A summer’s produce

I grew up with a two-year supply of food in my basement. My parents weren’t fanatical or paranoid, and they didn’t live their lives in fear, I think, BECAUSE they had a sensible supply of food set aside. It must have been instinctive. Like a squirrel, my mother couldn’t help but plan for a shortage or a downturn in the economy, a layoff, an ice storm, a disability or a long stay at home. Not wanting to waste food, she rotated through it with a plan that rivaled a computer’s search engine. Everything was meticulously labeled and meals were planned combining what our basement held in storage with the fruits and vegetables we harvested from our garden.

Born in 1953, I grew up in Utah during the era of the bomb. In grade school, we heard the duck and cover song along with the pledge of allegiance. I know now that hiding under my desk wouldn’t have saved me, but like a baby squirrel, I was comforted because my parents “had a plan.” They even talked about how many neighbors they’d be able to feed. For 16 years, my mother taught monthly lessons on food storage. Did we ever really need it? No. Did it nourish us? Yes. Physically and emotionally, her efforts sheltered me and when I grew into an adult, I would know exactly how to avoid expensive, mass-produced, unhealthy food, the kind found in cans and jars on most grocery store shelves.

Years later, as the mother of two young children, I drove several hours on icy, winter roads to attend a Ground Zero meeting held in Lewiston, Idaho. In the 80s, anti-nuclear bomb groups like the Physicians for Social Responsibility were sprouting up everywhere. Like a mama lion protecting her young, I felt there must be something I could do to make the world safer for my children. On the panel that evening were several medical doctors. Someone in the audience asked, “Why bother? We can’t stop the madness.” A pediatrician replied, “If the unthinkable happens, I want to be able to turn to my children and say, ‘I did everything I could.’”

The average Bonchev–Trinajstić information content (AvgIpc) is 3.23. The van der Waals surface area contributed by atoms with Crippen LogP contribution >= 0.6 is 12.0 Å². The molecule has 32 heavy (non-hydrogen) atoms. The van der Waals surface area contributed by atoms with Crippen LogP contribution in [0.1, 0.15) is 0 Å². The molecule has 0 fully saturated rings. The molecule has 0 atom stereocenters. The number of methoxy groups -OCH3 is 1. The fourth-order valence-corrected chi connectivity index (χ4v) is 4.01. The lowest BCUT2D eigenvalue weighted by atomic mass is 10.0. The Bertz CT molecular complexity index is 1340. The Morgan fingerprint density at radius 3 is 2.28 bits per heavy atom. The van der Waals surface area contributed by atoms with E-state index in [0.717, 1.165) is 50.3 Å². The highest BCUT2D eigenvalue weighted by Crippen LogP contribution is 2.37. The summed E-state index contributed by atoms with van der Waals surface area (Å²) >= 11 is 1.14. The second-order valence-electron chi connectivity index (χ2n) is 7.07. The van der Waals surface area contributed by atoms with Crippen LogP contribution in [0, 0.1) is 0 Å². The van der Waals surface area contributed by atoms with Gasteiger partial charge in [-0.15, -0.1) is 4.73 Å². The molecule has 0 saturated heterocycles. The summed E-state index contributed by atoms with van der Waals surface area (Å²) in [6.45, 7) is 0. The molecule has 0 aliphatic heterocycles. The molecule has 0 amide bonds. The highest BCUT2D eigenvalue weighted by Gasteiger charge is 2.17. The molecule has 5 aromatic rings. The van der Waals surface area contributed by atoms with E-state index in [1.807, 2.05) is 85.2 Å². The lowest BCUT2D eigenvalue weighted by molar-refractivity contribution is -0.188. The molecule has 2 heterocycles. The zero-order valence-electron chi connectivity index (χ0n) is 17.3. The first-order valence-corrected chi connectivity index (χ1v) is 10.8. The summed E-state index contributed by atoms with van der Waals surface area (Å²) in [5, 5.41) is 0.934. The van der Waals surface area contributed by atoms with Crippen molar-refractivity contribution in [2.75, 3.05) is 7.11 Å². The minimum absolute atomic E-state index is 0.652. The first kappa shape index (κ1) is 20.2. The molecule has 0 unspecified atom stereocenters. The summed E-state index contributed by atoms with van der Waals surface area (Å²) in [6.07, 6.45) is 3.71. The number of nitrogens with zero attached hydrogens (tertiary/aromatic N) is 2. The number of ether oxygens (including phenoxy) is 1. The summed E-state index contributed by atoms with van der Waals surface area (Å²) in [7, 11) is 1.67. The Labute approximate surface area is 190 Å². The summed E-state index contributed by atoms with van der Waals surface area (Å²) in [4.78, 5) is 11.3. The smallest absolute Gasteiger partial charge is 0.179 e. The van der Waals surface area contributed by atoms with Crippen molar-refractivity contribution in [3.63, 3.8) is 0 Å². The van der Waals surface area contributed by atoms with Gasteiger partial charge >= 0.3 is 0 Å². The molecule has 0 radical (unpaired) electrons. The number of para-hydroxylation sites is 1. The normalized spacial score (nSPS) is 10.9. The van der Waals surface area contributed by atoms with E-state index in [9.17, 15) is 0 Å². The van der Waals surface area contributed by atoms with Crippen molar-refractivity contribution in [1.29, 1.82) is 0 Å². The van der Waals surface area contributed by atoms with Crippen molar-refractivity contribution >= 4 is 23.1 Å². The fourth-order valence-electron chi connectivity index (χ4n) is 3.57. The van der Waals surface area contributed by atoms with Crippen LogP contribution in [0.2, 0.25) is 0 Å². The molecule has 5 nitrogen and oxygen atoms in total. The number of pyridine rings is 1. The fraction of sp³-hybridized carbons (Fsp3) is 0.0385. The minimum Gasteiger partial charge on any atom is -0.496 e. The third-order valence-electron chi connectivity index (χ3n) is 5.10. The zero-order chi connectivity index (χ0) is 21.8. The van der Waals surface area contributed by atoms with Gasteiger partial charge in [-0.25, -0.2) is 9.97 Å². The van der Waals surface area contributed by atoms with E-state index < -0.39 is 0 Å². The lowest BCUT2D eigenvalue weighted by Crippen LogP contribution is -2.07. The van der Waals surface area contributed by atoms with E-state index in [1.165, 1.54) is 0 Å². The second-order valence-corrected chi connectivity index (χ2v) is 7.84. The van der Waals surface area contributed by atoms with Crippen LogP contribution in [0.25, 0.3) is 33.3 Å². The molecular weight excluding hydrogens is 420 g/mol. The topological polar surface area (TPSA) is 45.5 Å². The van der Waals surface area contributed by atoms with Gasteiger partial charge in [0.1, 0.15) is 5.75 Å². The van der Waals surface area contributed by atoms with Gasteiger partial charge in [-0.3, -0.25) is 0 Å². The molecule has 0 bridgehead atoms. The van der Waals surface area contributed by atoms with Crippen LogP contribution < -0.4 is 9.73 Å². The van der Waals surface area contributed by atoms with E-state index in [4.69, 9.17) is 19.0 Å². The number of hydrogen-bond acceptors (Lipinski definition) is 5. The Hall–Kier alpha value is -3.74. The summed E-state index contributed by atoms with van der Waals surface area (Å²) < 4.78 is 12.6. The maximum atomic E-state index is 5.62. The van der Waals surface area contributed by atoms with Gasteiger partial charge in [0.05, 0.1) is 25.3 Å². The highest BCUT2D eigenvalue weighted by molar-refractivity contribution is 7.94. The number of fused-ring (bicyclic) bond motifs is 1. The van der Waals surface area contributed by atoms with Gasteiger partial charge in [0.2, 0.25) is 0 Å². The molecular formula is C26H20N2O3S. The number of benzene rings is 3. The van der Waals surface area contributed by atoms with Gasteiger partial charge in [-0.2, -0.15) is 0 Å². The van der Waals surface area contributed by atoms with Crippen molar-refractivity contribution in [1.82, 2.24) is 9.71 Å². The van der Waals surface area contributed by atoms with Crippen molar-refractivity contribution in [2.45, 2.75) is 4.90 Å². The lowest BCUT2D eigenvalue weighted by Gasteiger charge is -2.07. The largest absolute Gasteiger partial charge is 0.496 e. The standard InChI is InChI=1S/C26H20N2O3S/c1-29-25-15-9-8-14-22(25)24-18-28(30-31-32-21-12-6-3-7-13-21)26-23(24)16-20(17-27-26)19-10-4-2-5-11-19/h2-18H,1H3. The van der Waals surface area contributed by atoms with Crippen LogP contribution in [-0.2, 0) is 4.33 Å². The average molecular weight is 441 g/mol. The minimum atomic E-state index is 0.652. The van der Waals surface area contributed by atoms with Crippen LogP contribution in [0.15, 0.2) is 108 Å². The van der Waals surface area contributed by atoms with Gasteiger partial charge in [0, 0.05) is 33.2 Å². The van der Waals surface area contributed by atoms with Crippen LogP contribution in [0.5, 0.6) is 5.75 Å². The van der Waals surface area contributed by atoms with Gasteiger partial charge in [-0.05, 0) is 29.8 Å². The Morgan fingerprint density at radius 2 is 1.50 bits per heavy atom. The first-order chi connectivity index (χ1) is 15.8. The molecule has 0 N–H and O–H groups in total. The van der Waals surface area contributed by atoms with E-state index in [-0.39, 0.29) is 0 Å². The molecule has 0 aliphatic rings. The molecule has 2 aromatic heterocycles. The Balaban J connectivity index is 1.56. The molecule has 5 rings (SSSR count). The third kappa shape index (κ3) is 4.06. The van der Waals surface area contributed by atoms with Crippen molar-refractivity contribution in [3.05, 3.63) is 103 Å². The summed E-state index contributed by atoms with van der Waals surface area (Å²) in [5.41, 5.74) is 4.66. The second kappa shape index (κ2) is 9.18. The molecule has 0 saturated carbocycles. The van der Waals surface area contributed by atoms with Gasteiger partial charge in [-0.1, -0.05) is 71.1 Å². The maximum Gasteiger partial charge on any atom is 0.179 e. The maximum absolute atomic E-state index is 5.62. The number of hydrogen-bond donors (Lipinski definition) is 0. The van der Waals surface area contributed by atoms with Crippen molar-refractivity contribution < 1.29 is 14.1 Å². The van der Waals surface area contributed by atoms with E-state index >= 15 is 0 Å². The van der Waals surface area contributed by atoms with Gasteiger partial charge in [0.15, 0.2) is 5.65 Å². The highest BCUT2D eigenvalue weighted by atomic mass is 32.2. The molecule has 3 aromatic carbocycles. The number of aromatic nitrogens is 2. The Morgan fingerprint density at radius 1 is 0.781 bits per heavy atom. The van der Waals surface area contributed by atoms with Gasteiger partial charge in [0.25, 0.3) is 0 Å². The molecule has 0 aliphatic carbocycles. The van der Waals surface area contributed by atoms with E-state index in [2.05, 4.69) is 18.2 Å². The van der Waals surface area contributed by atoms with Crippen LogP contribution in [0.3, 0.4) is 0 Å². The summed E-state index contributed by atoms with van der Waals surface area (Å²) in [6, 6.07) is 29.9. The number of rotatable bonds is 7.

Pouch Cook [logo]

Just pour water and steep ...
an organic meal
in minutes.

Now that I’ve turned my passion for healthy organic food into a food business, my relatives like to joke about my "10-year supply of food." I’ve certainly outdone my mother and made double sure I have extra for nearby neighbors. In 40 years, things haven’t changed much for me. I just have more neighbors.

Let me show you how to stock up on food. My food storage program will save you money on your food bill. And with more than 50 different pouched foods that are either instant, quick prep (10 minutes) or skillet bake breads and desserts, you’ll spend just the right amount of time in your kitchen.

You’ll know exactly what you’re serving for weeks in advance. You’ll share my program with others. You’ll eat healthier meals. My idea works. It’s novel. It’s easy.

Give me a call. I’ve done everything I can. All you have to do is make a selection below, and then put some water on to boil.

MaryJane [signature]

#1 Alone at Last
One-Week Supply for 1

With my Alone at Last, “just add water” program, you simply add boiling water directly to my cleverly designed stand-up pouch, fold the top down and wait a few minutes. The pouches are non-aluminum and burnable. (Once they dry out, you can use them as fire starters.) No dirty dishes. You dine directly from the pouch. Enjoy my fast foods that aren’t junk ... (read more)

#2 Three-Day Stash
Three-Day Supply for 4

With this food storage option, you have 3 different options for just-add-water meals that fit easily in an emergency stash. With 8 different kits to choose from (including vegan and gluten-free kits) you are sure to find a kit that meets your needs for emergency preparedness ... (read more)

#3 Family Stash
One-Month Supply for 4

With this food storage option, you can rest assured that your family will have immediate access to a healthy variety of instant meals to last a month. I only offer this in our Mylar foil packaging for long-term storage so you can place it in a safe location and count on it for years ... (read more)